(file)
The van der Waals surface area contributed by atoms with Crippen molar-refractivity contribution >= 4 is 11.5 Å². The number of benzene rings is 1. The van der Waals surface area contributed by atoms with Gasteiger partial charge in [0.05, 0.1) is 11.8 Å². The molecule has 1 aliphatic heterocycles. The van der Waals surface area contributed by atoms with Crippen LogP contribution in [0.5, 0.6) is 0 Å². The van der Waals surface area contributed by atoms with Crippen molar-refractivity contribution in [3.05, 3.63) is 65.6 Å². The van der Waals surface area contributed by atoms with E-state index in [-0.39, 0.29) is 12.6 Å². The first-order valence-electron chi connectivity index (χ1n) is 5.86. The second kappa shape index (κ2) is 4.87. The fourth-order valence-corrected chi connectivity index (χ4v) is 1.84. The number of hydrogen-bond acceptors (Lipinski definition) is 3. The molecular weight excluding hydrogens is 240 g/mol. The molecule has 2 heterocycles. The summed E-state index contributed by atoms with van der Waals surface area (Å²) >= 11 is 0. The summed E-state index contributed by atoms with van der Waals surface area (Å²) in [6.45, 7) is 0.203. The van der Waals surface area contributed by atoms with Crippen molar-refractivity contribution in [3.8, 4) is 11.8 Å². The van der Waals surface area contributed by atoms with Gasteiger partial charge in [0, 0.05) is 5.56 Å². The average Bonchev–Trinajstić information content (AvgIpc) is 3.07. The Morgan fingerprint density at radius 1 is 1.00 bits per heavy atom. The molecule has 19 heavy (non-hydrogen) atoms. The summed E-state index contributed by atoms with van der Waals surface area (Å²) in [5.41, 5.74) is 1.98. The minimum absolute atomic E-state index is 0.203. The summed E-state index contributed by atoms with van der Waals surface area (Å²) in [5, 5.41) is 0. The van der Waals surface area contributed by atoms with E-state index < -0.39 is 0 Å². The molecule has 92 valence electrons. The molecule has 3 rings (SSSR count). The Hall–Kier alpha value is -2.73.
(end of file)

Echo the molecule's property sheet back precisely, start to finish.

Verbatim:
The van der Waals surface area contributed by atoms with Crippen molar-refractivity contribution >= 4 is 11.5 Å². The number of benzene rings is 1. The van der Waals surface area contributed by atoms with Gasteiger partial charge in [0.05, 0.1) is 11.8 Å². The molecule has 1 aliphatic heterocycles. The van der Waals surface area contributed by atoms with Crippen LogP contribution in [0.5, 0.6) is 0 Å². The van der Waals surface area contributed by atoms with Crippen molar-refractivity contribution in [3.05, 3.63) is 65.6 Å². The van der Waals surface area contributed by atoms with E-state index in [-0.39, 0.29) is 12.6 Å². The first-order valence-electron chi connectivity index (χ1n) is 5.86. The second kappa shape index (κ2) is 4.87. The fourth-order valence-corrected chi connectivity index (χ4v) is 1.84. The number of hydrogen-bond acceptors (Lipinski definition) is 3. The molecular weight excluding hydrogens is 240 g/mol. The molecule has 2 heterocycles. The summed E-state index contributed by atoms with van der Waals surface area (Å²) >= 11 is 0. The summed E-state index contributed by atoms with van der Waals surface area (Å²) in [6.45, 7) is 0.203. The van der Waals surface area contributed by atoms with Crippen molar-refractivity contribution in [3.8, 4) is 11.8 Å². The van der Waals surface area contributed by atoms with Gasteiger partial charge in [0, 0.05) is 5.56 Å². The average Bonchev–Trinajstić information content (AvgIpc) is 3.07. The Morgan fingerprint density at radius 1 is 1.00 bits per heavy atom. The molecule has 19 heavy (non-hydrogen) atoms. The summed E-state index contributed by atoms with van der Waals surface area (Å²) in [5.41, 5.74) is 1.98. The minimum absolute atomic E-state index is 0.203. The summed E-state index contributed by atoms with van der Waals surface area (Å²) in [5, 5.41) is 0. The van der Waals surface area contributed by atoms with E-state index < -0.39 is 0 Å². The molecule has 92 valence electrons. The molecule has 3 rings (SSSR count). The Hall–Kier alpha value is -2.73.